We were very excited about the exotic food at first. Further into the trip however, we realized that everything started to taste the same. Our virgin conservative South African palates were starting to get used to the exotic spices. Tuna is the favorite fish and gets served with rice and coconut. Coconut comes with everything. The islands import all forms of rice, but coconut palms are abundant on the island and fishing is one of the main industries in the Maldives. Indian spices are widely used due to the Maldives’ close proximity to Sri Lanka and India.
Mozambique is located on the southeast coast of southern Africa and used to be a Portuguese colony for many years. Unlike the rest of Africa’s rather dull cuisine, Mozambique is a foodie’s dream. It has a strong Portuguese influence and it is one of southern Africa’s most tropical destinations with beautiful white sand beaches, tropical islands and azure waters. With the exception of dessert, most dishes get served with fries or rice and a side of garlic butter. The most popular dish is chicken piri-piri, a fiery chicken dish made with red chilies. Also introduced by the Portuguese is Pao, or Portugese breadrolls. Prego is a steak roll that is very popular in Mozambique cuisine. Fresh seafood such as prawns, calamari, crab, crayfish and fish is in abundance. Other popular food items include potatoes, steak, cassava and corn porridge that closely resembles grits in the USA. Grilled cheese sandwiches and fries are usually sold at roadside stalls. Adults drink a beer made from maize, usually from a common pot at special occassions. This beer is thick and sweet and can have quite a kick. The food is flavorful with strong tropical influences, such as papaya and pineapple, but be sure to have a good tolerance for fiery chilli!
While doing the research for Israeli food, I was concerned that, because my children live there, I would make a faux pas as to what is true Israeli and what is not. Then I read a note in a beautiful cookbook called “Jerusalem” by Yotam Ottolenghi and Sami Tamimi that made me relax and add a little of my own stamp to it:
“The food cultures are mashed and fused together in a way that is impossible to unravel. They interact all the time and influence one another constantly, so nothing is pure any more. Over millenia it has seen countless immigrants, occupiers, visitors, merchants, all bringing foods and recipes from the four corners of the earth.”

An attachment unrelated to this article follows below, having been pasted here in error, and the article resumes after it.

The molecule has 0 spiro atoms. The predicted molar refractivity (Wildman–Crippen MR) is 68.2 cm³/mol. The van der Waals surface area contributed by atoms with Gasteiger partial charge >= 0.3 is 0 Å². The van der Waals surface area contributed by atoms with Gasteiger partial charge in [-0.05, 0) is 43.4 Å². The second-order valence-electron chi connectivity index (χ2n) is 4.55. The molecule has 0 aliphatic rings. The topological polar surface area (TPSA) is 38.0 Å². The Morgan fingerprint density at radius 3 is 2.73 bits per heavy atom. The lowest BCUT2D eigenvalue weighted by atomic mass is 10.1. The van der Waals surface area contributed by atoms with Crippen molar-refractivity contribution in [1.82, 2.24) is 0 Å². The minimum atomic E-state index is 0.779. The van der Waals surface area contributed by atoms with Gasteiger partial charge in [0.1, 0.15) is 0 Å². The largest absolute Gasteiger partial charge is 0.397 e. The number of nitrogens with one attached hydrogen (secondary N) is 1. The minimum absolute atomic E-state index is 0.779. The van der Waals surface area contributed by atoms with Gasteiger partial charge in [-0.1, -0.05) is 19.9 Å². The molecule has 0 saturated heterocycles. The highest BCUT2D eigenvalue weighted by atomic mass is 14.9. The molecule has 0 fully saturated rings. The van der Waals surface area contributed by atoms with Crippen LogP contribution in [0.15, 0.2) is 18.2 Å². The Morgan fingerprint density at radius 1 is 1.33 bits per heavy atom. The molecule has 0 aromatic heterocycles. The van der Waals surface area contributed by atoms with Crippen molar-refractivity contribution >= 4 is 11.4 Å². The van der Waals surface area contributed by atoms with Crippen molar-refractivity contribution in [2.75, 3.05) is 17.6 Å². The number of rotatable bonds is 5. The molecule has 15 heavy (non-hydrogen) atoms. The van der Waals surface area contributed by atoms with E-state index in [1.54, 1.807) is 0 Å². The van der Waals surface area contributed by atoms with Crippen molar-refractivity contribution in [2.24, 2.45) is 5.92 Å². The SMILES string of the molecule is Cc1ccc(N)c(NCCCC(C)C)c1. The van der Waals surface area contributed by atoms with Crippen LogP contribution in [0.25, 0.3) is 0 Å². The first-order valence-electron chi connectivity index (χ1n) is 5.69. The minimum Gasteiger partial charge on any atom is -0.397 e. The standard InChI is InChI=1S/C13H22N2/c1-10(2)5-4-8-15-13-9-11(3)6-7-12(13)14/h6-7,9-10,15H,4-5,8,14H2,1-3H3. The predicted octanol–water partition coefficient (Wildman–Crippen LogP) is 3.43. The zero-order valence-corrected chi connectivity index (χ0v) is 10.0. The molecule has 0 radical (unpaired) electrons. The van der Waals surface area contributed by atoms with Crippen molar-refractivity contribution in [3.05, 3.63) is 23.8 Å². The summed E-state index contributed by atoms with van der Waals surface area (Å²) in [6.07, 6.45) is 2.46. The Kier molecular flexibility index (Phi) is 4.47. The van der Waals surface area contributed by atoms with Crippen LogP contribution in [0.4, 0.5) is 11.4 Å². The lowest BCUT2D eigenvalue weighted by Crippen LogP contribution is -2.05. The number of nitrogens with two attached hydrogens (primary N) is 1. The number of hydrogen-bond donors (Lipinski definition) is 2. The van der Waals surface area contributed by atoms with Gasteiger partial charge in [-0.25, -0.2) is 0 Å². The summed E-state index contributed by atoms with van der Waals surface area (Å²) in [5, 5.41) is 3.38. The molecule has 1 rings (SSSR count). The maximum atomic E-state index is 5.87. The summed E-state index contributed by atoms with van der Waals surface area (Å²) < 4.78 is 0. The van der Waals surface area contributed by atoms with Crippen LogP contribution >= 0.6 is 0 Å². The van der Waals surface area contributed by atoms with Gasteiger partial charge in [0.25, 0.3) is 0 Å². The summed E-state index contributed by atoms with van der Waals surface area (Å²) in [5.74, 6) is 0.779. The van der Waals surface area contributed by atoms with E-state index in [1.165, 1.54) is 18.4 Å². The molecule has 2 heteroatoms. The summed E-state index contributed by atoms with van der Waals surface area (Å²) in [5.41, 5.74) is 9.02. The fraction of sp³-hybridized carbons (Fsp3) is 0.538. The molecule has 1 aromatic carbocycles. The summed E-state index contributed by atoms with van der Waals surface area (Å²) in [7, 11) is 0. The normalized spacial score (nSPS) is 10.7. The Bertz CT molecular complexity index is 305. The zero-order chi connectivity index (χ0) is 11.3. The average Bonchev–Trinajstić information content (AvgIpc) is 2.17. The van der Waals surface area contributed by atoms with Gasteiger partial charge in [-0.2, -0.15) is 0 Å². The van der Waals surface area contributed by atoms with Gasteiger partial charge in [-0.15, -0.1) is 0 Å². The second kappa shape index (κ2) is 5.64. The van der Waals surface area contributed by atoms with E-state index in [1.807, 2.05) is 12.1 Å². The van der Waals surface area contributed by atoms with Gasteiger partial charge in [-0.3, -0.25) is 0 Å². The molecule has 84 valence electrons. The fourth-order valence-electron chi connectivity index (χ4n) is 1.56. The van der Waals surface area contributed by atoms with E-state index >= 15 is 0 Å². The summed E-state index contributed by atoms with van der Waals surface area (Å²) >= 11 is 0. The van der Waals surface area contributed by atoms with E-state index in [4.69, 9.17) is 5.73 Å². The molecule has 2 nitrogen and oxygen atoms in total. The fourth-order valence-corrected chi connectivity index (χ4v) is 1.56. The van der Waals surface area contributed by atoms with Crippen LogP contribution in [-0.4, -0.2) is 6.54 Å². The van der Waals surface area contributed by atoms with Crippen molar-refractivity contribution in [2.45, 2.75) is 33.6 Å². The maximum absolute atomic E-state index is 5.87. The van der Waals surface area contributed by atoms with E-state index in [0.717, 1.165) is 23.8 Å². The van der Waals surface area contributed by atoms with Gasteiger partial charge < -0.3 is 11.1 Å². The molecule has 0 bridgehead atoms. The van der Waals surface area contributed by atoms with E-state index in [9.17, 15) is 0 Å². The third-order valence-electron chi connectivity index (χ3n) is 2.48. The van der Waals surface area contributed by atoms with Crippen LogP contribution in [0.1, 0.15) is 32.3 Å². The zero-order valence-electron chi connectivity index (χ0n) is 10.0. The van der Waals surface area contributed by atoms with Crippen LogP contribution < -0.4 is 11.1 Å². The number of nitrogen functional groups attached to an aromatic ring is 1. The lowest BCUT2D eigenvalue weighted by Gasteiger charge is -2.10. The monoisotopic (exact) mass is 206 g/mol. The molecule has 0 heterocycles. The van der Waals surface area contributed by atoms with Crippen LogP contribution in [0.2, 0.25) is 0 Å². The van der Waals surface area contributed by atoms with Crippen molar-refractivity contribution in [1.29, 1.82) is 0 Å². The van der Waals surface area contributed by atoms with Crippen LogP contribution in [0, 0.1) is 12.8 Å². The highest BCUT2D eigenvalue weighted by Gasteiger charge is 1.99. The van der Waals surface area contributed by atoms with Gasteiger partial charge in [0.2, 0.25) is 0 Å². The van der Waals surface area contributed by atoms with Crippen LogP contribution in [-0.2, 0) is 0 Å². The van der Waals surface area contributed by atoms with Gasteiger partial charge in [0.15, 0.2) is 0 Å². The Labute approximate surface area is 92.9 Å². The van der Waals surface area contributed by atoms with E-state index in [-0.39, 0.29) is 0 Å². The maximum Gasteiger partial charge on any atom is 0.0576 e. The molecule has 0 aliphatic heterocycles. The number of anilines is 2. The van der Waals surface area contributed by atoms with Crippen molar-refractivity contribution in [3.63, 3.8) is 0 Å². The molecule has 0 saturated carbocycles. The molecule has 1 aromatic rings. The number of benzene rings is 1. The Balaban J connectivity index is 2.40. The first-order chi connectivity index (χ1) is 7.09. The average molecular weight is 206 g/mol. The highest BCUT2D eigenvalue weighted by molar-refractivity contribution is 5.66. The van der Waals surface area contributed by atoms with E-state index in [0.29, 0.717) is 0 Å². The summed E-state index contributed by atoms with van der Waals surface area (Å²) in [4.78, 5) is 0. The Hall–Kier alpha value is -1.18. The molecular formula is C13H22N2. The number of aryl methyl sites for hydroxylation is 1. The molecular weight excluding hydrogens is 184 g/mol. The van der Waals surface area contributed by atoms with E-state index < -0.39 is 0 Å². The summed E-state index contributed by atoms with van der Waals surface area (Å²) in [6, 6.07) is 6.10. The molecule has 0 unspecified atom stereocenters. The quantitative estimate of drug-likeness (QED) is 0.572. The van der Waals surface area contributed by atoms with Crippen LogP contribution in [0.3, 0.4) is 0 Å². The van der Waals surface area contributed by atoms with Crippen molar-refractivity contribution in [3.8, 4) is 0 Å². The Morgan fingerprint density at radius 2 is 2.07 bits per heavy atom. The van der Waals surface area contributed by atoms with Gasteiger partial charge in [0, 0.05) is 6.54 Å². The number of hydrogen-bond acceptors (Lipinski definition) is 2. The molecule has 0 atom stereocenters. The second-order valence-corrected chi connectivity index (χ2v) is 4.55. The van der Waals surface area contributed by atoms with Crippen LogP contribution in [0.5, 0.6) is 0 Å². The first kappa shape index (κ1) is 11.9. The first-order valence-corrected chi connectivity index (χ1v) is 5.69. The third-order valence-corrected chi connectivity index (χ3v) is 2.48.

I expected a war ravaged place, but instead I was blown away by the tastes, flavors, spices and availibilty of fresh produce in Israel. The food was interesting and extremely appetizing. The variety of juices made my heart happy. There were juice stands around every corner in Tel Aviv and the market in Jerusalem. The juices were pressed by hand with a manual press. While in the old city of Jaffa, I asked my son Craig to buy me a fresh squeezed juice three times within the space of 30 minutes. I bled fresh pomegranate, ginger, mango & carrot. I was officially in love with Israel’s juices. The best dining experience was at Shila, the restaurant where Craig works. The raw bar presented dishes out of this world and I regret not going back there to spend a night sitting at this bar, eating seafood that tasted like it came fresh out of the ocean minutes ago.
During our trip to the old city of Jerusalem, we ate Shakshuka for lunch at a little cafe within the walls of the old city of Jerusalem. What I loved most about the dish was the fact that they served it in the pan it was prepared in. This gave it an authentic rusticity and somewhat of a charming messiness. The cafe was in a square with cobblestone floors and small rickety tables and chairs that added to the charm. While eating, all kinds of celebration marches with music came by us. People here love to dance and they do so without inhibitions. This was especially noticeable at Melanie’s wedding. I loved that. Music and dancing would break out spontaneously all over the beachfront as soon as the sun starts to go down, most of the music played by live musicians.
We didn’t eat much dessert, because we found an incredible ice cream shop on a street corner that sells the best ice cream in the world. Needless to say, we ate a lot of ice cream. I tried a more traditional rice pudding made with cardamom, pistachios and rose water. Normally I wouldn’t really enjoy a rice pudding, but cardamom is my favorite spice and the rose water adds tremendous interest to this dish.
Every morning we sat on our balcony overlooking the Mediterranean. It was our first time in the Middle East. It struck me that we sat in a war torn country, overlooking a beautiful Mediterranean, drinking some of the best coffee in the world in the Middle East. What an amazing contrast of flavors & scenes. I was just sad that I picked up a stomach virus halfway through the trip and couldn’t live it up as much as I would’ve liked to. We may have to go back to try again.